Neutral - Central/anterior column
External (~25°) - Anterior column
External (~50°) - Anterior lip
Internal (~25°) - Transverse/T-shaped/bicolumnar, depending upon the degree of force applied
Internal (~50°, extreme) - Posterior column with transverse element
With the hip in neutral rotation, the greater the degree of adduction of the femur, the higher the level of the fracture (greater involvement of the roof). The greater the degree of abduction, the lower (more inferior) is the fracture line. Positions of the femur and associated fractures are as follows:
Neutral adduction-abduction - Transverse or T-shaped fracture beginning at the inner margin of the roof of the acetabulum
Increasing adduction - Transverse or T-shaped fracture with increasing involvement of the roof of the acetabulum
Increasing abduction - Transverse or T-shaped fracture with progressively inferior shift of the fracture line
Force applied to flexed knee in axis of femoral shaft
Acetabulum fracture morphology depends on the degrees of flexion or extension and adduction or abduction. The degree of hip rotation generally does not contribute significantly to the fracture pattern.
With the hip flexed to 90°, positions of the femur and associated fractures are as follows:
Neutral adduction-abduction - Posterior wall
Maximum abduction - Posterior column with transverse element
Mild (~15°) abduction - Posterior column
Adduction - Posterior dislocation of the hip, with or without posterior-wall fracture
With different degrees of hip flexion, positions of the femur and associated fractures are as follows:
Increasing flexion - Progressively lower involvement of the posterior column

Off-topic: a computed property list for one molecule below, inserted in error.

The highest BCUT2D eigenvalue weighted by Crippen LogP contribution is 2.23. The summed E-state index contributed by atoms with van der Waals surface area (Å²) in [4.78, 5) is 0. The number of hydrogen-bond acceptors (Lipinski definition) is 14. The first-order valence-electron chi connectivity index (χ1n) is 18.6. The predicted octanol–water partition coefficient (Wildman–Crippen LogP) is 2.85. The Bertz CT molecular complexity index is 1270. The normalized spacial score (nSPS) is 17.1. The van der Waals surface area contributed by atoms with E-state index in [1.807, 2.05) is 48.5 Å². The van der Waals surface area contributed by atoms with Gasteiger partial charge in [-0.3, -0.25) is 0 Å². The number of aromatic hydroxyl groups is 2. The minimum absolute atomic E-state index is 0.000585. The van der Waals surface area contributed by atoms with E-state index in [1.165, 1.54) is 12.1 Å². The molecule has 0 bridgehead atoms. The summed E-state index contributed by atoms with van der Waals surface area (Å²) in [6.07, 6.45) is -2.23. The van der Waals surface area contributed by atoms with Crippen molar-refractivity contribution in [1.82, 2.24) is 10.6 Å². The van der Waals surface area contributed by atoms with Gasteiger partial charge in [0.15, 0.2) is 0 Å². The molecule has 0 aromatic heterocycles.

Decreasing flexion (<90°) - Involvement of the posterosuperior portion of the acetabulum
Force applied to foot with knee extended
Positions of the femur with associated acetabulum fractures are as follows:
Hip extended (eg, fall from a height) - Transtectal transverse fracture
Hip flexed (eg, frontal collision in a vehicle, with force transmitted through the foot pedal) - Depending on the position, similar to force acting through a flexed knee
Force applied to lumbosacral region
A force applied to the lumbosacral region is a rare cause of acetabular fractures.
In actuality, however, it is very difficult to pinpoint the exact site of impact and the mechanism of injury. These mechanisms are important, in that they help in understanding the acting forces, direction of displacement, and the fracture patterns involved.
Various classifications of acetabular fractures have been propounded, but the easiest classification is that of Judet and Letournel, who classified acetabular fractures according to the fracture morphology as elementary fracture patterns. [2, 3] These have only one fracture line and include the following:
Posterior-wall fractures (see the images below) typically involve the rim of the acetabulum, a portion of the retroacetabular surface, and a variable segment of the articular cartilage. The articular cartilage may also be impacted. Impacted articular cartilage should be diagnosed preoperatively on computed tomography (CT); these impacted fragments require elevation at the time of surgery.
Extended posterior-wall fractures can involve the entire retroacetabular surface and include a portion of the greater or lesser sciatic notch, the ischial tuberosity, or both. The ilioischial line, however, remains intact on the anteroposterior (AP) view.
Posteriocolumn fractures include only the ischial portion of the bone. The entire retroacetabular surface is displaced with the posterior column. As the vertical line separating the anterior column from the posterior column traverses inferiorly, it most commonly enters the obturator foramen. An associated fracture of the inferior pubic ramus is present.
Sometimes, the fracture line traverses just posterior to the obturator foramen, splitting the ischial tuberosity. The ilioischial line typically is displaced and disassociated from the teardrop. However, when a large portion of the quadrilateral surface remains intact with the posterior column, the teardrop and a portion of the pelvic brim displace with the posterior column.